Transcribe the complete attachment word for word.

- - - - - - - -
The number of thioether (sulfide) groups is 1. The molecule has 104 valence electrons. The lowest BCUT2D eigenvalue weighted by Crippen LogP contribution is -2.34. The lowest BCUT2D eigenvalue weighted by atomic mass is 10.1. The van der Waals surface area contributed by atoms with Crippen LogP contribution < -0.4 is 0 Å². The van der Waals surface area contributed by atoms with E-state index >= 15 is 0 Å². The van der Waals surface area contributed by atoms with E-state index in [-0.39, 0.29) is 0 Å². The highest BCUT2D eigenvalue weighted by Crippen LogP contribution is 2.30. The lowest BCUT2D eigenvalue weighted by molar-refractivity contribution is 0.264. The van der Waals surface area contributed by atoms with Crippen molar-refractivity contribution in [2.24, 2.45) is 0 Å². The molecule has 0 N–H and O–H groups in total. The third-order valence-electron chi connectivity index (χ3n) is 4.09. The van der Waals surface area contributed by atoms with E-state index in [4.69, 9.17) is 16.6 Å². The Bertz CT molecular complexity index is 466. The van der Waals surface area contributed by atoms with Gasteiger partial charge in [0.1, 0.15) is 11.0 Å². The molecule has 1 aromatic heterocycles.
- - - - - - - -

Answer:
The number of thioether (sulfide) groups is 1. The molecule has 104 valence electrons. The lowest BCUT2D eigenvalue weighted by Crippen LogP contribution is -2.34. The lowest BCUT2D eigenvalue weighted by atomic mass is 10.1. The van der Waals surface area contributed by atoms with Crippen LogP contribution < -0.4 is 0 Å². The van der Waals surface area contributed by atoms with E-state index >= 15 is 0 Å². The van der Waals surface area contributed by atoms with E-state index in [-0.39, 0.29) is 0 Å². The highest BCUT2D eigenvalue weighted by Crippen LogP contribution is 2.30. The lowest BCUT2D eigenvalue weighted by molar-refractivity contribution is 0.264. The van der Waals surface area contributed by atoms with Crippen molar-refractivity contribution in [2.24, 2.45) is 0 Å². The molecule has 0 N–H and O–H groups in total. The third-order valence-electron chi connectivity index (χ3n) is 4.09. The van der Waals surface area contributed by atoms with E-state index in [4.69, 9.17) is 16.6 Å². The Bertz CT molecular complexity index is 466. The van der Waals surface area contributed by atoms with Gasteiger partial charge in [0.1, 0.15) is 11.0 Å². The molecule has 1 aromatic heterocycles.